As the sun set on Ferndale and the warm day transitioned into a chilly night, Metro-Detroiters headed to The Loving Touch to catch the genre-defying 5-piece fusion band, Desmond Jones. It was sure to be a special night for the band and the fans, who go by Jonesies, as the excitement built for their first headlining show on the east side of the state, with support from Sun Tribe.
Sun Tribe took the stage at 9:15 PM for a set of high energy rock with influences from jazz and electronica. Playing an even mix of songs that featured floating vocal harmonies and instrumentals, the 4-piece band ran through a set list of all original material. One instrumental piece featured Joe Neirynck (Bass/Synth) on the synthesizer, with Adam Bodeep and Joe Provenzano complimenting the atmospheric playing with some melodic rhythm guitar, and Mike Benoit driving the beat on his cymbals. With enough time for one last tune, the band kept the energy up with the second performance of a brand-new song.
With the crowds dancing feet warmed up it was time for Desmond Jones to take the stage. With quick temp, the set began with “Song about George." A curious crowd listened as an unorthodox beat from Nowak initiated “Ballad of Dante Fletcher”. The song opened with a tricky composed section that created tension with a delightfully dissonant melody and rapidly changing rhythms. The composed section released into a funky groove as Berkowitz took lead vocals. Following “Ballad” the crowd was treated to the whimsical “Freaking Huge Waves,” with Bota taking lead on guitar and vocals.
After the three-song section, the band took a few seconds to say hello before starting the fan favorite “Mt. Meesha.” Meesha is the perfect example why Desmond Jones doesn’t fit inside conventional music categories. Halfway through the song, a progressive instrumental section navigates around exciting rhythms, pulling ideas from many different genres and leaving the listeners on the tips of their toes. In juxtaposition to the intricacy of the composed section, the band lets loose into a floaty improvised jam highlighted by long sweeping notes from Falk and a raw tone from Bota on lead guitar. Creating a sea of sound, the jam slowly drifted from harmonious and light to distorted and heavy leading to a euphoric crescendo.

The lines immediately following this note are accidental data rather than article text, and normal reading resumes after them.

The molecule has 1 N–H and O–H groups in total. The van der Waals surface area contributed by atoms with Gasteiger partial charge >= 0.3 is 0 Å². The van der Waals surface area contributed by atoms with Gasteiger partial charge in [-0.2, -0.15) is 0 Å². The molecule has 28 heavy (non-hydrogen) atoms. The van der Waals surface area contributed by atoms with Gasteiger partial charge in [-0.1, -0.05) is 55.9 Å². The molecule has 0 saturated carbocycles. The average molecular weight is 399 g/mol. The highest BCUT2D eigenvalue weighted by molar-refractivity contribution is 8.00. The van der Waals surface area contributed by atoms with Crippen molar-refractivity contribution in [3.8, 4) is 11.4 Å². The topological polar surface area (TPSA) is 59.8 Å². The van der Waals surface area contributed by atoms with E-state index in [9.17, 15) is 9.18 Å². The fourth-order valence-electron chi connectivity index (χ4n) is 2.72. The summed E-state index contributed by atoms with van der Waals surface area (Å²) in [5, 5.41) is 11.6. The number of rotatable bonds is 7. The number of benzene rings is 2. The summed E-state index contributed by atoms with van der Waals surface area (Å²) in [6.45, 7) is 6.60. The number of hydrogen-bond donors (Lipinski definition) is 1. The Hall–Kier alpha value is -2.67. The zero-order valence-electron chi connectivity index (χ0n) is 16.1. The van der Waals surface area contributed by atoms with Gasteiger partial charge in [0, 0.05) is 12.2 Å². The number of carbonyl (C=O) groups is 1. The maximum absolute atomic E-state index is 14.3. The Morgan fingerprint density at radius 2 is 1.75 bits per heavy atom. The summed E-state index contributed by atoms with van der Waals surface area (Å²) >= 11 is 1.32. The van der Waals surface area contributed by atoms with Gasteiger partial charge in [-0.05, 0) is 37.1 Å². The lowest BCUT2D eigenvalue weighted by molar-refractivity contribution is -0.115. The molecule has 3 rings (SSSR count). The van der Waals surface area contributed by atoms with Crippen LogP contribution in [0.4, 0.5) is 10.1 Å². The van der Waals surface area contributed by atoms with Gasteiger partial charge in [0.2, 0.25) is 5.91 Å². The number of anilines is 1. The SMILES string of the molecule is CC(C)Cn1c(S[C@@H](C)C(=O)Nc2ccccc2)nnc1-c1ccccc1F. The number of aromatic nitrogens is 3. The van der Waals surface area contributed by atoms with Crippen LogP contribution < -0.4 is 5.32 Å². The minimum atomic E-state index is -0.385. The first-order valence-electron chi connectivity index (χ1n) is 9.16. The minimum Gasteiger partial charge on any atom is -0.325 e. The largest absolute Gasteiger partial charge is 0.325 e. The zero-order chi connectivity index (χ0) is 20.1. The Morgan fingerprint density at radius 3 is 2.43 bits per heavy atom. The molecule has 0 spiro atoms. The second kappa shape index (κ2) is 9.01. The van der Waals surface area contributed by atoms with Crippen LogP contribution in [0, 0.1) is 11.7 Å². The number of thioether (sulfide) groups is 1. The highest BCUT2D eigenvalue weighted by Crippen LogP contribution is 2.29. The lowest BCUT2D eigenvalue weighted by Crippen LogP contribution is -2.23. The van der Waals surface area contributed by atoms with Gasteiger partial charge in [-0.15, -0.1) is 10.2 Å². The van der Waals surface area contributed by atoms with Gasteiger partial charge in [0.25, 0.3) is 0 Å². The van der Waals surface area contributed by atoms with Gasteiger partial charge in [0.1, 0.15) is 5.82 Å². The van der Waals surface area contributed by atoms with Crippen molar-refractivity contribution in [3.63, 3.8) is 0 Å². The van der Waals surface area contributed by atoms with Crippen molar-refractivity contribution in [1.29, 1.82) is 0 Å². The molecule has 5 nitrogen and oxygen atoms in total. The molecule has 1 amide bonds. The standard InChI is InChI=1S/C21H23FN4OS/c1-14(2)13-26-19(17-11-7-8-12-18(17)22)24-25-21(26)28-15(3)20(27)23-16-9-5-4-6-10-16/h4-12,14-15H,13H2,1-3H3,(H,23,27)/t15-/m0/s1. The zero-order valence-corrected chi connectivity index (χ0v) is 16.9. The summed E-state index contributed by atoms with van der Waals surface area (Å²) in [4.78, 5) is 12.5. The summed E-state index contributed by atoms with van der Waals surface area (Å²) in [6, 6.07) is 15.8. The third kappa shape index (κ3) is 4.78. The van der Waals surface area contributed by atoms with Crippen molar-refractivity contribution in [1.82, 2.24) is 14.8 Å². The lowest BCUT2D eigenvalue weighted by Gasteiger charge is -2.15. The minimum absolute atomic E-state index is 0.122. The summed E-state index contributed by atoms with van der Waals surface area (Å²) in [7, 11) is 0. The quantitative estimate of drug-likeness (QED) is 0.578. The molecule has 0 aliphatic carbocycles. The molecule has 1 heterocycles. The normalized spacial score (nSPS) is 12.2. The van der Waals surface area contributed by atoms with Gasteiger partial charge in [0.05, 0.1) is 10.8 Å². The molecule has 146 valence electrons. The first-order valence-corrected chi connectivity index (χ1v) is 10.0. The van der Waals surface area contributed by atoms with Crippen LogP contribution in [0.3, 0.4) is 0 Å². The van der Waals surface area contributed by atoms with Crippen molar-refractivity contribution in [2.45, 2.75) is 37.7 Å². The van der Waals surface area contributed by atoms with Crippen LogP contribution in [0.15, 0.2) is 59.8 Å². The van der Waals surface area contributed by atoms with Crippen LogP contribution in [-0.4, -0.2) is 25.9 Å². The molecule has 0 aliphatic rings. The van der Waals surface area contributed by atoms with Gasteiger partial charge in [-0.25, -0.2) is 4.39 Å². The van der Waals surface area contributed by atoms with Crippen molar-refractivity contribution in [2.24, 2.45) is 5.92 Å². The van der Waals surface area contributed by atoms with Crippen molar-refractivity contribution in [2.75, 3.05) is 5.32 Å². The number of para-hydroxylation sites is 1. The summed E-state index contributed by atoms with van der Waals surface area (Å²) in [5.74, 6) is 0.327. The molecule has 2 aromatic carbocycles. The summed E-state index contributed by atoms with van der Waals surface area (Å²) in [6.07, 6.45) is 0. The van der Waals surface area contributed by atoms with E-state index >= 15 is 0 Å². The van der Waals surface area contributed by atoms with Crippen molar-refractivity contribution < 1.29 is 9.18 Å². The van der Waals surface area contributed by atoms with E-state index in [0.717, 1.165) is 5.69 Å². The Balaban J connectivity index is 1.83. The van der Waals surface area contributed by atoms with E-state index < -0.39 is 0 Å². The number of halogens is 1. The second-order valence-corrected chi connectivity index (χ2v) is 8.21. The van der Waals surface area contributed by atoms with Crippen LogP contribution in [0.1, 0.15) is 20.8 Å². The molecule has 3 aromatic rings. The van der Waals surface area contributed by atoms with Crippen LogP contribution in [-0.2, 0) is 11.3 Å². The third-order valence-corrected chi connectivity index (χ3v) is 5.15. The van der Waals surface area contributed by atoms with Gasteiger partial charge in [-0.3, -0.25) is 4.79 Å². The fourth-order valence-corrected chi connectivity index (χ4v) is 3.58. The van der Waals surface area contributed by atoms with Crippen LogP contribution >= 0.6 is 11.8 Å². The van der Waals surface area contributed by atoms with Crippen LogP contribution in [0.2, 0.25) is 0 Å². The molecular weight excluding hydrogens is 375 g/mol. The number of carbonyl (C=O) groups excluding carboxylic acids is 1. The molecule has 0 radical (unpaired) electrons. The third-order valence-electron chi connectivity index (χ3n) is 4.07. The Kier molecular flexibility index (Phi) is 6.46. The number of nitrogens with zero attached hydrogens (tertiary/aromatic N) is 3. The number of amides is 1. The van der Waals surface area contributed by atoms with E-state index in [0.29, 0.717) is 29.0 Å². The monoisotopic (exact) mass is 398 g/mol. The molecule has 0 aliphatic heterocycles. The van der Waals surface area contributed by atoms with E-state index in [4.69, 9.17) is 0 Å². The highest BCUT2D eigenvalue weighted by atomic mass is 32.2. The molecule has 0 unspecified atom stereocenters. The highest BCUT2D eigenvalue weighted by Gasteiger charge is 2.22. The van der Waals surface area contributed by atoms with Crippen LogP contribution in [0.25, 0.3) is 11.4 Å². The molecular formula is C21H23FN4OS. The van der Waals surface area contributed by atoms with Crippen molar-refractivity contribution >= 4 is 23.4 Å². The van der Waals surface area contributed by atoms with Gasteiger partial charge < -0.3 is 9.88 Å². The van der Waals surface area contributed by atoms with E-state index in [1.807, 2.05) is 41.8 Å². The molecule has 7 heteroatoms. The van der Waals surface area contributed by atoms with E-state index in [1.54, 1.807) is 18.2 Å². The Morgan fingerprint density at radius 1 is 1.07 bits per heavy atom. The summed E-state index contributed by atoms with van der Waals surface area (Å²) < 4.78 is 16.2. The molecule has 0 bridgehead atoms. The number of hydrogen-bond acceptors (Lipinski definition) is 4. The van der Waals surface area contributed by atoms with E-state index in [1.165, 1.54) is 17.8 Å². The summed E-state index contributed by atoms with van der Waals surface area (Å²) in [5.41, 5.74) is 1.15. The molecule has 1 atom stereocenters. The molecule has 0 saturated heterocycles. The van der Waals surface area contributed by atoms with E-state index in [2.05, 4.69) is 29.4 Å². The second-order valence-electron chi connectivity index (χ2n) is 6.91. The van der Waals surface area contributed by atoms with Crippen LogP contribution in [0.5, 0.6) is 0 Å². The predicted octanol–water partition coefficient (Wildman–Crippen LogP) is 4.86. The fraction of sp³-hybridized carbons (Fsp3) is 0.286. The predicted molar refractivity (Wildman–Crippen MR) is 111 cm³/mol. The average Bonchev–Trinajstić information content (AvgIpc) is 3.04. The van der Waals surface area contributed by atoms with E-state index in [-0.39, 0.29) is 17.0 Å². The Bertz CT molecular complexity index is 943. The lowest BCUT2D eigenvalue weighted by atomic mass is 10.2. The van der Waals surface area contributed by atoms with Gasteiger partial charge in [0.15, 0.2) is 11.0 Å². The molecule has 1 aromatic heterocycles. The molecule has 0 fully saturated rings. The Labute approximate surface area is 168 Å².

Without wasting any time, the bass heavy “Hot Ham” carried the momentum. Next was a song that made its debut in 2016, “Good Song” followed by the heavy hitting downtempo groove of “She.” Using a laidback blues progression as foundation, Falk, Bota, and Isaac took turns building momentum on the laidback groove held by Nowak and Loria until they joined together to sing through the chorus one last time. A tight version of the short and sweet alto-country tune “Mississippi” brought the tempo back up before an excellent version of “I Recall,” a slower sentimental tune written by Bota. Building energy while riding on the back beat, “I Recall” has an intense slow-motion feel that persuades the listener to sway from side to side during the solos.
“Note from Dad” was up next and it lived up to its reputation of producing explorative jams. Covering a lot of ground, the jam started off with speedy funk segment that reached a tense crescendo before journeying to a softer psychedelic section, allowing Nowak to take an intriguing drum solo. Nowak continued a beat smoothly out of his solo and the rest of the band hopped into the groove. With everyone sharing the responsibility of playing in rhythm, the band stayed in the pocket exploring different combinations and layers of chords for a few minutes before Nowak began suggesting the beat of “Note from Dad” inside the improv. Soon enough the rest of the band followed Nowak’s lead, using the energy from the jam to play the outro.
Before leaving the stage the crowd was treated to “More Days Like These,” a song that is reminiscent of 90’s Americana. It didn’t take long for the band to give into the calls for an encore, and they came out to close the night off with a heavy cover of Frank Zappa’s “Cosmik Debris.”
After a diverse 12 song set, Metro-Detroiters left with smiling faces and their fingers crossed that Desmond Jones would be back soon.